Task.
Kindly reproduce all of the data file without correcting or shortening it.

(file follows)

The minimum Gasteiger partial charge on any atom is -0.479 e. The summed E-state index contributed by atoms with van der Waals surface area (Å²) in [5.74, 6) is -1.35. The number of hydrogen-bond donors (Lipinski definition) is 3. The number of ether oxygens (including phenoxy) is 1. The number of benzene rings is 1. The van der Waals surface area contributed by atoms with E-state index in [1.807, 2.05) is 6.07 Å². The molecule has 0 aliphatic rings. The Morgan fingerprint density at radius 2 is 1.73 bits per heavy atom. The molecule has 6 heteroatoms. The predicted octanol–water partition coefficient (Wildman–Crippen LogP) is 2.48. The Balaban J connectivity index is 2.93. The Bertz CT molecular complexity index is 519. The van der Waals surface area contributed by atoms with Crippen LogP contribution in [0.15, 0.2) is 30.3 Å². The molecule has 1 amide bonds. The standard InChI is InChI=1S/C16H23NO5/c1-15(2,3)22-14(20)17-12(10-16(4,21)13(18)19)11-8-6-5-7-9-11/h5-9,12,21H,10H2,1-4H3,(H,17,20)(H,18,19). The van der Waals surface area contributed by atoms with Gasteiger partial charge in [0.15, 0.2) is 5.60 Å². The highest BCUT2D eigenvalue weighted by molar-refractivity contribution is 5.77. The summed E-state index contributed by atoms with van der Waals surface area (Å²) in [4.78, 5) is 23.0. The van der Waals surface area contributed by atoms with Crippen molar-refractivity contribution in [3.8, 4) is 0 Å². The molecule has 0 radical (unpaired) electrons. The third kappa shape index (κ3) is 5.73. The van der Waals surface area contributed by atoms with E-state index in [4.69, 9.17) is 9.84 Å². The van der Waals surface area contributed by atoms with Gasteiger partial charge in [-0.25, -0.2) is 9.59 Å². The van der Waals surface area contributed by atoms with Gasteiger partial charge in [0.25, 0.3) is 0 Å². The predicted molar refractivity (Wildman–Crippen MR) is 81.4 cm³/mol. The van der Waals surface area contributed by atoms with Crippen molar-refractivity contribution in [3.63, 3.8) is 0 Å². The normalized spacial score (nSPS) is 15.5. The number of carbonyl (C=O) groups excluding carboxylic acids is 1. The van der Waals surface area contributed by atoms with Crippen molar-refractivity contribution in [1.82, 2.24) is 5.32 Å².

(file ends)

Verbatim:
The minimum Gasteiger partial charge on any atom is -0.479 e. The summed E-state index contributed by atoms with van der Waals surface area (Å²) in [5.74, 6) is -1.35. The number of hydrogen-bond donors (Lipinski definition) is 3. The number of ether oxygens (including phenoxy) is 1. The number of benzene rings is 1. The van der Waals surface area contributed by atoms with E-state index in [1.807, 2.05) is 6.07 Å². The molecule has 0 aliphatic rings. The Morgan fingerprint density at radius 2 is 1.73 bits per heavy atom. The molecule has 6 heteroatoms. The predicted octanol–water partition coefficient (Wildman–Crippen LogP) is 2.48. The Balaban J connectivity index is 2.93. The Bertz CT molecular complexity index is 519. The van der Waals surface area contributed by atoms with Crippen LogP contribution in [0.15, 0.2) is 30.3 Å². The molecule has 1 amide bonds. The standard InChI is InChI=1S/C16H23NO5/c1-15(2,3)22-14(20)17-12(10-16(4,21)13(18)19)11-8-6-5-7-9-11/h5-9,12,21H,10H2,1-4H3,(H,17,20)(H,18,19). The van der Waals surface area contributed by atoms with Gasteiger partial charge in [0.15, 0.2) is 5.60 Å². The highest BCUT2D eigenvalue weighted by molar-refractivity contribution is 5.77. The summed E-state index contributed by atoms with van der Waals surface area (Å²) in [4.78, 5) is 23.0. The van der Waals surface area contributed by atoms with Crippen molar-refractivity contribution in [3.8, 4) is 0 Å². The molecule has 0 radical (unpaired) electrons. The third kappa shape index (κ3) is 5.73. The van der Waals surface area contributed by atoms with E-state index in [4.69, 9.17) is 9.84 Å². The van der Waals surface area contributed by atoms with Gasteiger partial charge in [-0.25, -0.2) is 9.59 Å². The van der Waals surface area contributed by atoms with Gasteiger partial charge in [0.25, 0.3) is 0 Å². The predicted molar refractivity (Wildman–Crippen MR) is 81.4 cm³/mol. The van der Waals surface area contributed by atoms with Crippen molar-refractivity contribution in [3.63, 3.8) is 0 Å². The normalized spacial score (nSPS) is 15.5. The number of carbonyl (C=O) groups excluding carboxylic acids is 1. The van der Waals surface area contributed by atoms with Crippen molar-refractivity contribution in [1.82, 2.24) is 5.32 Å².